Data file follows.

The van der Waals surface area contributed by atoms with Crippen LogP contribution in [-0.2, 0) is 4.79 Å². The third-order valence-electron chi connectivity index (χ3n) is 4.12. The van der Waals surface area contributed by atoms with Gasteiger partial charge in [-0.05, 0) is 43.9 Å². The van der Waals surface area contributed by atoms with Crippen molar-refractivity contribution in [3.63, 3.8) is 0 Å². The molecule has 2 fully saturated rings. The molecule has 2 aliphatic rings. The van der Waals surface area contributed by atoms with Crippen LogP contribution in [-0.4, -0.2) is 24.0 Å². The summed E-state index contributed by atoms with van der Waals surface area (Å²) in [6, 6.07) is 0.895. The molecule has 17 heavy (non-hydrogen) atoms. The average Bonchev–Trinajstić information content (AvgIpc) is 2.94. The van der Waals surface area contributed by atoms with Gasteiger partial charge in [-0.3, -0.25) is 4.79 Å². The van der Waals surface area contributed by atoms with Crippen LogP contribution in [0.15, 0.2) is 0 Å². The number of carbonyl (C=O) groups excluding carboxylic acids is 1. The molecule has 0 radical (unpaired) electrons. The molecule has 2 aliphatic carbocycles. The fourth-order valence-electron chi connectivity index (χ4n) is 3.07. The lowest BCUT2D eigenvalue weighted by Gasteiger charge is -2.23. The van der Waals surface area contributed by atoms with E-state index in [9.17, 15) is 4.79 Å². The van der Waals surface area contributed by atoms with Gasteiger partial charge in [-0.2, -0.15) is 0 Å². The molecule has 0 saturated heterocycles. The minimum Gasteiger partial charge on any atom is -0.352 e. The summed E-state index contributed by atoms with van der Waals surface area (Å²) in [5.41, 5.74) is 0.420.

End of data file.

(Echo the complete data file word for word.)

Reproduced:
The van der Waals surface area contributed by atoms with Crippen LogP contribution in [-0.2, 0) is 4.79 Å². The third-order valence-electron chi connectivity index (χ3n) is 4.12. The van der Waals surface area contributed by atoms with Gasteiger partial charge in [-0.05, 0) is 43.9 Å². The van der Waals surface area contributed by atoms with Crippen molar-refractivity contribution in [3.63, 3.8) is 0 Å². The molecule has 2 fully saturated rings. The molecule has 2 aliphatic rings. The van der Waals surface area contributed by atoms with Crippen LogP contribution in [-0.4, -0.2) is 24.0 Å². The summed E-state index contributed by atoms with van der Waals surface area (Å²) in [6, 6.07) is 0.895. The molecule has 17 heavy (non-hydrogen) atoms. The average Bonchev–Trinajstić information content (AvgIpc) is 2.94. The van der Waals surface area contributed by atoms with Gasteiger partial charge in [-0.3, -0.25) is 4.79 Å². The van der Waals surface area contributed by atoms with Crippen LogP contribution in [0.15, 0.2) is 0 Å². The number of carbonyl (C=O) groups excluding carboxylic acids is 1. The molecule has 0 radical (unpaired) electrons. The molecule has 2 aliphatic carbocycles. The fourth-order valence-electron chi connectivity index (χ4n) is 3.07. The lowest BCUT2D eigenvalue weighted by Gasteiger charge is -2.23. The van der Waals surface area contributed by atoms with E-state index in [9.17, 15) is 4.79 Å². The van der Waals surface area contributed by atoms with Gasteiger partial charge in [-0.2, -0.15) is 0 Å². The molecule has 0 saturated heterocycles. The minimum Gasteiger partial charge on any atom is -0.352 e. The summed E-state index contributed by atoms with van der Waals surface area (Å²) in [5.41, 5.74) is 0.420.